Krrbside Roadshow — Vintage Ashtrays and Dish Set

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Gotta love those happy reactions on Antique Roadshow. Photo: Ohmygoff.tv

Gotta love those happy reactions on Antique Roadshow. Photo: Ohmygoff.tv

One of the greatest joys of shopping garage sales is landing an undiscovered valuable find. Since it’s garage sale month on Krrb, there are plenty of opportunities to go mining for heirlooms. But we can’t think about profitable revelations without thinking about Antique Roadshow. The PBS show is known for its appraisal surprises — when owners found their collections to be worth far more than they imagined. Following the fun nature of Antique Roadshow, we asked Krrb member Mer of Swirling Orange, an experienced seller of vintage home and kitchen decor to appraise a couple Krrb finds. Read on to learn more about these secondhand finds and their value.

1960s Amber Glass Ashtray

Photo: Krrb.com/gentrifiedjunk?auto=format

Photo: Krrb.com/gentrifiedjunk?auto=format

The ashtrays look to be more late 1950s than 1960s and were probably inserts in cast iron standing ashtrays. The cast iron part was a pedestal with an arch to carry or move it and the ashtray was inserted into a depression at the top of the cast iron. Most valuable these days is the ashtray pedestal. There was no “standard” maker of these ashtrays so it’s hard to tell who made the glass inserts.

If I were selling the glass ashtray insert, I would market it or sell it as a trinket dish, bureau dish, change bowl, other uses than an ashtray. If I had the cast iron stand, I would think that with the glass inserts (these), it would worth at minimum of $100 and a maximum of $145.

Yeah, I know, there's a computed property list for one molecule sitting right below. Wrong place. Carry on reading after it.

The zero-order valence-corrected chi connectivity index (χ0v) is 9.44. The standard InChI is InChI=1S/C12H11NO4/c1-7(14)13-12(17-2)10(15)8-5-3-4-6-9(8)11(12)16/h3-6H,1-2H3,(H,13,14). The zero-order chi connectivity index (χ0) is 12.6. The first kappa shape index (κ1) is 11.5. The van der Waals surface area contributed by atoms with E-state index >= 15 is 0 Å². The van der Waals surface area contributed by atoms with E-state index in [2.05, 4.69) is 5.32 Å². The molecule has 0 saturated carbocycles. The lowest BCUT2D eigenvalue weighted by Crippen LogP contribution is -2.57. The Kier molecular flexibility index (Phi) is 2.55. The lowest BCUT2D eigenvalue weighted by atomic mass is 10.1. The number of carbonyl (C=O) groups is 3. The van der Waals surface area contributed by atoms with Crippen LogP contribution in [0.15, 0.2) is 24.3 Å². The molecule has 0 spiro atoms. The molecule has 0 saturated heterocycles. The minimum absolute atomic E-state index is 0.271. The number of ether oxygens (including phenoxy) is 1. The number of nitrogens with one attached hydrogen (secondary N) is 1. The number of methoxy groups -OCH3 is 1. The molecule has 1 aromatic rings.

Vintage Urban Rooster & Weathervane Set of Dishes

Photo: Krrb.com/HippieHog?auto=format

Photo: Krrb.com/HippieHog?auto=format

The Weathervane dishes are from the 1950s. They appear to be Franciscan or Taylor, Smith and Taylor but I can’t tell for sure without feeling them. Made from a standard ceramic that was manufactured in the USA at the time, there are several manufacturers it could be, the two I named as well as Bauer pottery and California Pottery. The rooster pattern makes me think it’s Taylor, Smith, Taylor or Franciscan. Each of those companies were known for their folksy or cottage-y patterns.

For a complete set, these dishes without chips are worth about $150 to $200. The colors and graphic design are very iconic of the time period.

 

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